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John. Cage. Guitar.

John Cage’s music arranged for guitar


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Related Artists: Aaron Larget-Caplan

Catalogue Number: 5060192780833


Anyone expecting the enfant terrible of modernism or the aesthetic provocateur of 4’33” will be surprised by the program on Aaron Larget-Caplan’s John Cage disc. For one thing, these are fairly early works, the most recent coming from 1948, when Cage would have been about 36 years old. After the proto-minimalist A Room, which leads the recital, there are the Three Easy Pieces, which are simply pretty pieces. Chess Pieces has a fascinating backstory. It was hidden, essentially, in plain sight in a painting by Cage, done as part of a tribute to Marcel Duchamp. (This is something of an oversimplification; Google can find you the whole story.) A bit more astringent than the easy pieces, it is still perfectly accessible … My favorite track on the disc is Dream, which is remarkably lovely and beautifully realized in the artist’s transcription …  In a Landscape, like Dreams, is very beautiful. The famous Cage of the prepared piano arrives in Bacchanale for two “prepared” guitars in which Larget-Caplan is joined by Adam Levin. It is a marvelous racket! The artist, who did all of the arrangements, is greatly to be commended for this project, for which he also provided the fascinating liner notes. (Soundboard)

In the marvelous arrangement of Bacchanale, for two prepared guitars, the raucous sounds of the instruments work very well for this exuberant work. (American Record Guide)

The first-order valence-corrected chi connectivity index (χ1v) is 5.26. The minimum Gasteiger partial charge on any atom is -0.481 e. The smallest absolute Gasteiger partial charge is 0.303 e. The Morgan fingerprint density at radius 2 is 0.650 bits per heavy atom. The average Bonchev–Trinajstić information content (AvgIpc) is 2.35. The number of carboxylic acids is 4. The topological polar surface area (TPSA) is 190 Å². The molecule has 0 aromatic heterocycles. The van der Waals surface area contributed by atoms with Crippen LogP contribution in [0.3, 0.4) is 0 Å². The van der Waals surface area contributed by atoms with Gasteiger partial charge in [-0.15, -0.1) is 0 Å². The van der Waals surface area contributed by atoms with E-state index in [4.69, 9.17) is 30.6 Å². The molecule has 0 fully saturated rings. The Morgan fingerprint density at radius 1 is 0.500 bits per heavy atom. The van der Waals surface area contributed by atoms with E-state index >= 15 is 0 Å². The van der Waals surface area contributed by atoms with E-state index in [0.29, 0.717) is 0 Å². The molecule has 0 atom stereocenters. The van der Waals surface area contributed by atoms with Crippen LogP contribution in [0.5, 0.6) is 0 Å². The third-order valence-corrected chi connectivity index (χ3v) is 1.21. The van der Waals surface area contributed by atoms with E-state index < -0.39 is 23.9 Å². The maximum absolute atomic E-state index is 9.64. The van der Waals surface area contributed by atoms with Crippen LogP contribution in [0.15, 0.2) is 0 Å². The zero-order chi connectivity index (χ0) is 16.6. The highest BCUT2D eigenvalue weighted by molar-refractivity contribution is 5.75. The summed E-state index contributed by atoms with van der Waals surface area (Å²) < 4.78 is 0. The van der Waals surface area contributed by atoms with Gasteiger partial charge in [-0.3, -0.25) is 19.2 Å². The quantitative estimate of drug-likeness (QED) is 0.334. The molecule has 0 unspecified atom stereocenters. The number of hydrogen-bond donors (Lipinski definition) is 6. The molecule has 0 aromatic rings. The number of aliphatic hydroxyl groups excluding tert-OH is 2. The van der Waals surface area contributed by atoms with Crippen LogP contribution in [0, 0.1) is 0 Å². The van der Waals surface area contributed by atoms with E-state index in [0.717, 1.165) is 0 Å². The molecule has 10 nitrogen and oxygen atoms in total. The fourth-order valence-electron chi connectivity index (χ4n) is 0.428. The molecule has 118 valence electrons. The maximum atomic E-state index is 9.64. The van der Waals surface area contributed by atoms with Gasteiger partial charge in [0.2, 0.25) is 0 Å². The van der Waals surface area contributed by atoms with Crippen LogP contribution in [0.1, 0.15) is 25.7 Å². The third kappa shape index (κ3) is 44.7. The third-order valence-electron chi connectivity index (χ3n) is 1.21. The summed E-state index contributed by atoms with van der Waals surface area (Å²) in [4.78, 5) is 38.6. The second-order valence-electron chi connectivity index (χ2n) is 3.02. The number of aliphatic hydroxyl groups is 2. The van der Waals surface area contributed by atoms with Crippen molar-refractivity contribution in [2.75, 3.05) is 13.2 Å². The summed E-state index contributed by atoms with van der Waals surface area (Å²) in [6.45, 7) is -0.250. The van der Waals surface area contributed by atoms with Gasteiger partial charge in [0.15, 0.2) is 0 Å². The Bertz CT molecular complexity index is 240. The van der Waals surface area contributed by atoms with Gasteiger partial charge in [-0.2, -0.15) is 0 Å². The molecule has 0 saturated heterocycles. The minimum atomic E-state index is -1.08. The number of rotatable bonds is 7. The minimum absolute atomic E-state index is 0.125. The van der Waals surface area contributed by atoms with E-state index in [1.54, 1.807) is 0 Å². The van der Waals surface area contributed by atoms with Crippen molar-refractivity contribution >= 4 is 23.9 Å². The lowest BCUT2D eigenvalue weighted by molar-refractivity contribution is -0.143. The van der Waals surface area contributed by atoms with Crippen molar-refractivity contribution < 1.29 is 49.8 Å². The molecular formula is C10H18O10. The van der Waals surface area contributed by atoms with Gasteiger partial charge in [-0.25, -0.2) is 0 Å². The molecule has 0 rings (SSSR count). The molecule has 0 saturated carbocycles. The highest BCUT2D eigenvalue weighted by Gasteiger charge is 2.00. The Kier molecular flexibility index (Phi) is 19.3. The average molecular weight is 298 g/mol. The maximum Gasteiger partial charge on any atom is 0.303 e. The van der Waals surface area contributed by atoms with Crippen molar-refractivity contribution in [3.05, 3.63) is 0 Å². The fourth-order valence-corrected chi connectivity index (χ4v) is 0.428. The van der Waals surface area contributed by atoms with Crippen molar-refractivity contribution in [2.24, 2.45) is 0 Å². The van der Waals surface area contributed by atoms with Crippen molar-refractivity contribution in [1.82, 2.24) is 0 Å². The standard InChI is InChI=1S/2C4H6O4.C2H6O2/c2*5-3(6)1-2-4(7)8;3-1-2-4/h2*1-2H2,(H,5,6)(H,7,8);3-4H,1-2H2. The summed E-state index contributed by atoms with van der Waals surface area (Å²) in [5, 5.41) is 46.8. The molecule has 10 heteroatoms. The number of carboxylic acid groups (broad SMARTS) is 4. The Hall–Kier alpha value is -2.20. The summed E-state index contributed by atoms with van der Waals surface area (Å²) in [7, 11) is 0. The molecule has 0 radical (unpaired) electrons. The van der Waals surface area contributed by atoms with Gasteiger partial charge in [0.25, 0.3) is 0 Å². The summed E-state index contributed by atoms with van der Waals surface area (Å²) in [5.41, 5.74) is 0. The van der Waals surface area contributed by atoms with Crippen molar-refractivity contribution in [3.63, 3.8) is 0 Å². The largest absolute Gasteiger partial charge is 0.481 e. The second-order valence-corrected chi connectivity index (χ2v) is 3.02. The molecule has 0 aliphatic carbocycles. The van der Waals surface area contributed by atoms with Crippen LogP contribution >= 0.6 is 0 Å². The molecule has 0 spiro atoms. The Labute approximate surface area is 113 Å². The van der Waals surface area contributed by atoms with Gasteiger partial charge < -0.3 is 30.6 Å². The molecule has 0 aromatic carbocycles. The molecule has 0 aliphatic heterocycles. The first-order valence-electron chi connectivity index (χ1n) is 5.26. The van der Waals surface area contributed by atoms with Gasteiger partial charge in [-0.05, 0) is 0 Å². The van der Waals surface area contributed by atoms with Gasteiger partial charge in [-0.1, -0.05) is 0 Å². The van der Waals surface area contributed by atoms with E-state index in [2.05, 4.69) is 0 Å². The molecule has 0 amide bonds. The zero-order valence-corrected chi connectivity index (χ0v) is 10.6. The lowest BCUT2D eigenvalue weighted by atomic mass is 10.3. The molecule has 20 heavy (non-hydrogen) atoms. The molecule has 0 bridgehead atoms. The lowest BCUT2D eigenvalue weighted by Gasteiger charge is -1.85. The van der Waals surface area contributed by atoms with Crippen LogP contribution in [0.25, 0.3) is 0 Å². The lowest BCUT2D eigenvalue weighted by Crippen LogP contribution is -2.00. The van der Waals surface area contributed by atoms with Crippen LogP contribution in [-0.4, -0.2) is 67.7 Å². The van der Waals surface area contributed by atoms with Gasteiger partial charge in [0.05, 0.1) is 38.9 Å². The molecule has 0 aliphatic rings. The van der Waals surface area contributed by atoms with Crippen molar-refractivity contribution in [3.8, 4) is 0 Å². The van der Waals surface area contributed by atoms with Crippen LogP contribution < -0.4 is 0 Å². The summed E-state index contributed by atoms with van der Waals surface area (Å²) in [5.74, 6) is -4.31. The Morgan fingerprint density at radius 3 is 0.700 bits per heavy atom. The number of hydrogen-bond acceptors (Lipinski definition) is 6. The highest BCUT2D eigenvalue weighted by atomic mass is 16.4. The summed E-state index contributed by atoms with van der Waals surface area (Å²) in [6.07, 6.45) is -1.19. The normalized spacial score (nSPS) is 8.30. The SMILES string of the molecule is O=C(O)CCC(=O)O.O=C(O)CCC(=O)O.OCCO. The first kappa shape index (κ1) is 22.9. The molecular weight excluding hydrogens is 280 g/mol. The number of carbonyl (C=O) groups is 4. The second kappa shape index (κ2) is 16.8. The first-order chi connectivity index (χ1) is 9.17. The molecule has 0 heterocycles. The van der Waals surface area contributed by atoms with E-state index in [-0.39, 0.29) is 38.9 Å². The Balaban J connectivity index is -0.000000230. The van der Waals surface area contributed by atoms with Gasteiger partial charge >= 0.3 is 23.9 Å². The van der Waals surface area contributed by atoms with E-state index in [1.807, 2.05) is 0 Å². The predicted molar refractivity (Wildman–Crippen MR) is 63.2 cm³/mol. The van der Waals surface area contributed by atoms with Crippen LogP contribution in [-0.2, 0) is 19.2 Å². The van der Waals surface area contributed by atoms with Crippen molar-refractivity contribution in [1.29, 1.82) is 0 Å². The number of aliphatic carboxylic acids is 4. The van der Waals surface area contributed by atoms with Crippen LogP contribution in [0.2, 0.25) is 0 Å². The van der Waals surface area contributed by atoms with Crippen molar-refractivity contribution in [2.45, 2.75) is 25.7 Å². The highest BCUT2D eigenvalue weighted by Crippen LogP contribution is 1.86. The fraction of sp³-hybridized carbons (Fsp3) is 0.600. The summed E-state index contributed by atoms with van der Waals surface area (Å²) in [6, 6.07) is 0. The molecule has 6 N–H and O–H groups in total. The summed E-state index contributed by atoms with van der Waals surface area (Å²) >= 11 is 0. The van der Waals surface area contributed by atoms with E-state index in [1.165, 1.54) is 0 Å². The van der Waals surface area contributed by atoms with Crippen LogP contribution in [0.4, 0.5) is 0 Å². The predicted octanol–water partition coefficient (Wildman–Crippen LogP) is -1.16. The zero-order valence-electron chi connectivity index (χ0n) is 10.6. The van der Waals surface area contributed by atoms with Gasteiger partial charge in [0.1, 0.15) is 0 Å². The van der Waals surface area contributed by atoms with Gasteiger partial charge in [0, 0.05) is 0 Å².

One scenario I yearn to witness is a quiz-master demolishing anotherwise unassailable contestant by asking him to name a work by John Cage, other than 4’33”. Possible answers are numerous, but known only to those who’ve done their homework. What Cage apparently didn’t do was compose for guitar, leaving a gap that is definitively filled by this ear-opening release from American guitarist Aaron Larget-Caplan. Drawing on Cage’s catalog for piano and prepared piano, Larget-Caplan eases the listener into the proceedings with the hypnotic soundscape of A Room, the word “minimalist” being invoked for a second time in the performer’s notes, alongside a disclaimer that “Cage did not use the term.” Whatever the genre, the two-part textures have a transparency ideally suited to the guitar. This is enhanced by Larget-Caplan’s tidy and understated playing, the feeling of brightness and focus well-captured by engineer Steve Hunt. Likewise Three Easy Pieces, in which the tonal/modal language prompts Larget-Caplan to suggest the first two pieces “could easily be mistaken for 19th century guitar compositions.” Few are likely to confuse Cage with Carulli, but the comparison is not without merit. As the album progresses, occasional sharp edges emerge, most notably in the deliciously noisy Bacchanale, arranged for two prepared guitars. However, anyone hoping this CD will perpetuate the false image of Cage as merely a purveyor of the impenetrable will leave empty-handed. (Classical Guitar)